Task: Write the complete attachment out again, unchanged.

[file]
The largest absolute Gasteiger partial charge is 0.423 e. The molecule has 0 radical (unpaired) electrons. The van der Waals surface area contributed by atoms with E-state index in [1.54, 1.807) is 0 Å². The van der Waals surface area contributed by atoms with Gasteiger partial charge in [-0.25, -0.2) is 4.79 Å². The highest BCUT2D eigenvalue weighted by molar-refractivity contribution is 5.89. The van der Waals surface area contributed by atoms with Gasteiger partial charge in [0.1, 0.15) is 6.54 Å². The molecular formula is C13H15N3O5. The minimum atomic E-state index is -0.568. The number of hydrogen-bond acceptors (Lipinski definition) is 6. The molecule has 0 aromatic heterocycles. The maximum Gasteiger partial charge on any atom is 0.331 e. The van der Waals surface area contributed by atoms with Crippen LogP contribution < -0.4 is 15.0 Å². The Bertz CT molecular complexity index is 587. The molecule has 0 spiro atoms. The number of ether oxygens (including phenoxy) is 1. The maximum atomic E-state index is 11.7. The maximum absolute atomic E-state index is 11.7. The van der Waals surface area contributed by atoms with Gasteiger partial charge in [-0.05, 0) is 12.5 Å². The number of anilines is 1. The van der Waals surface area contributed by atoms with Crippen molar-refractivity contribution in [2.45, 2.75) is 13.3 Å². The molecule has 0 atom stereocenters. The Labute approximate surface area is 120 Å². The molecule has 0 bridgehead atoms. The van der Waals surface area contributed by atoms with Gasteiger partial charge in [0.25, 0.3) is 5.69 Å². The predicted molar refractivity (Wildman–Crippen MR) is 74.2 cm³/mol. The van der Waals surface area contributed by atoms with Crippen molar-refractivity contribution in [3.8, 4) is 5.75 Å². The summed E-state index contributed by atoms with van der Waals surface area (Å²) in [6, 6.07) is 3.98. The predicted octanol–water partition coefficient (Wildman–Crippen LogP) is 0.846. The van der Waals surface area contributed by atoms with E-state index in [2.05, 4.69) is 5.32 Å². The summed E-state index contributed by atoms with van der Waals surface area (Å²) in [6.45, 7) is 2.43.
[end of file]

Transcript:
The largest absolute Gasteiger partial charge is 0.423 e. The molecule has 0 radical (unpaired) electrons. The van der Waals surface area contributed by atoms with E-state index in [1.54, 1.807) is 0 Å². The van der Waals surface area contributed by atoms with Gasteiger partial charge in [-0.25, -0.2) is 4.79 Å². The highest BCUT2D eigenvalue weighted by molar-refractivity contribution is 5.89. The van der Waals surface area contributed by atoms with Gasteiger partial charge in [0.1, 0.15) is 6.54 Å². The molecular formula is C13H15N3O5. The minimum atomic E-state index is -0.568. The number of hydrogen-bond acceptors (Lipinski definition) is 6. The molecule has 0 aromatic heterocycles. The maximum Gasteiger partial charge on any atom is 0.331 e. The van der Waals surface area contributed by atoms with Crippen LogP contribution < -0.4 is 15.0 Å². The Bertz CT molecular complexity index is 587. The molecule has 0 spiro atoms. The number of ether oxygens (including phenoxy) is 1. The maximum atomic E-state index is 11.7. The maximum absolute atomic E-state index is 11.7. The van der Waals surface area contributed by atoms with Gasteiger partial charge in [-0.05, 0) is 12.5 Å². The number of anilines is 1. The van der Waals surface area contributed by atoms with Crippen molar-refractivity contribution in [2.45, 2.75) is 13.3 Å². The molecule has 0 atom stereocenters. The Labute approximate surface area is 120 Å². The molecule has 0 bridgehead atoms. The van der Waals surface area contributed by atoms with Gasteiger partial charge in [0.25, 0.3) is 5.69 Å². The predicted molar refractivity (Wildman–Crippen MR) is 74.2 cm³/mol. The van der Waals surface area contributed by atoms with Crippen molar-refractivity contribution in [3.8, 4) is 5.75 Å². The summed E-state index contributed by atoms with van der Waals surface area (Å²) in [6, 6.07) is 3.98. The predicted octanol–water partition coefficient (Wildman–Crippen LogP) is 0.846. The van der Waals surface area contributed by atoms with E-state index in [2.05, 4.69) is 5.32 Å². The summed E-state index contributed by atoms with van der Waals surface area (Å²) in [6.45, 7) is 2.43.